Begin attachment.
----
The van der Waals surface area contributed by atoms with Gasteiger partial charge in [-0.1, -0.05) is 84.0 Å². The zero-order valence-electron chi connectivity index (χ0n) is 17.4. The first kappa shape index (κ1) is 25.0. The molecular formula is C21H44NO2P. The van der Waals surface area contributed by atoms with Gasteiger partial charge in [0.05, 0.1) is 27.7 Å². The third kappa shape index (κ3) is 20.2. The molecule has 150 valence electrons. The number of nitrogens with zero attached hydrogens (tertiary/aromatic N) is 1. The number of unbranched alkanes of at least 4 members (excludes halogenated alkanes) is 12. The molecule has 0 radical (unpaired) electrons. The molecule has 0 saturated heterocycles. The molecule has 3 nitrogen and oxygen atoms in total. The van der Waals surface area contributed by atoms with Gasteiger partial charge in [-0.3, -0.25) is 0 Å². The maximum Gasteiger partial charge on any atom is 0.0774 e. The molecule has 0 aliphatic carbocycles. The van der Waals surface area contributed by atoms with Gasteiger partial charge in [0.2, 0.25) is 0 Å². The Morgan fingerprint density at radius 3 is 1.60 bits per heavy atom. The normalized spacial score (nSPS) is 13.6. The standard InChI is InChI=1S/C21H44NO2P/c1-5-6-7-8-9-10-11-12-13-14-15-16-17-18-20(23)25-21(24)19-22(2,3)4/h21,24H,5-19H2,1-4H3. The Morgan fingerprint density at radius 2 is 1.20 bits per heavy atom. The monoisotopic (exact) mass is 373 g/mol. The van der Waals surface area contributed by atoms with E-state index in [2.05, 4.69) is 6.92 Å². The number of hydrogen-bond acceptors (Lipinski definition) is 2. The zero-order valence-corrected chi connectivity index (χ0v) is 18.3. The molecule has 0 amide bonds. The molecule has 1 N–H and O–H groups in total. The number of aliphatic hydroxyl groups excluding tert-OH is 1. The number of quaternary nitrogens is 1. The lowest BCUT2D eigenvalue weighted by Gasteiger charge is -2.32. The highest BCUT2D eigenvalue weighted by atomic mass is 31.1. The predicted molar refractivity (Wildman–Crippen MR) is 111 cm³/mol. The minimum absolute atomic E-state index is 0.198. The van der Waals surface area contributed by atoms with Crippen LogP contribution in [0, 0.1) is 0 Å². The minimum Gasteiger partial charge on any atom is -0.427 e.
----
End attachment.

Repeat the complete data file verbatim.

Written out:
The van der Waals surface area contributed by atoms with Gasteiger partial charge in [-0.1, -0.05) is 84.0 Å². The zero-order valence-electron chi connectivity index (χ0n) is 17.4. The first kappa shape index (κ1) is 25.0. The molecular formula is C21H44NO2P. The van der Waals surface area contributed by atoms with Gasteiger partial charge in [0.05, 0.1) is 27.7 Å². The third kappa shape index (κ3) is 20.2. The molecule has 150 valence electrons. The number of nitrogens with zero attached hydrogens (tertiary/aromatic N) is 1. The number of unbranched alkanes of at least 4 members (excludes halogenated alkanes) is 12. The molecule has 0 radical (unpaired) electrons. The molecule has 0 saturated heterocycles. The molecule has 3 nitrogen and oxygen atoms in total. The van der Waals surface area contributed by atoms with Gasteiger partial charge in [-0.3, -0.25) is 0 Å². The maximum Gasteiger partial charge on any atom is 0.0774 e. The molecule has 0 aliphatic carbocycles. The van der Waals surface area contributed by atoms with Gasteiger partial charge in [0.2, 0.25) is 0 Å². The Morgan fingerprint density at radius 3 is 1.60 bits per heavy atom. The normalized spacial score (nSPS) is 13.6. The standard InChI is InChI=1S/C21H44NO2P/c1-5-6-7-8-9-10-11-12-13-14-15-16-17-18-20(23)25-21(24)19-22(2,3)4/h21,24H,5-19H2,1-4H3. The Morgan fingerprint density at radius 2 is 1.20 bits per heavy atom. The monoisotopic (exact) mass is 373 g/mol. The van der Waals surface area contributed by atoms with E-state index in [2.05, 4.69) is 6.92 Å². The number of hydrogen-bond acceptors (Lipinski definition) is 2. The zero-order valence-corrected chi connectivity index (χ0v) is 18.3. The molecule has 0 amide bonds. The molecule has 1 N–H and O–H groups in total. The number of aliphatic hydroxyl groups excluding tert-OH is 1. The number of quaternary nitrogens is 1. The lowest BCUT2D eigenvalue weighted by Gasteiger charge is -2.32. The highest BCUT2D eigenvalue weighted by atomic mass is 31.1. The predicted molar refractivity (Wildman–Crippen MR) is 111 cm³/mol. The minimum absolute atomic E-state index is 0.198. The van der Waals surface area contributed by atoms with Crippen LogP contribution in [0, 0.1) is 0 Å². The minimum Gasteiger partial charge on any atom is -0.427 e.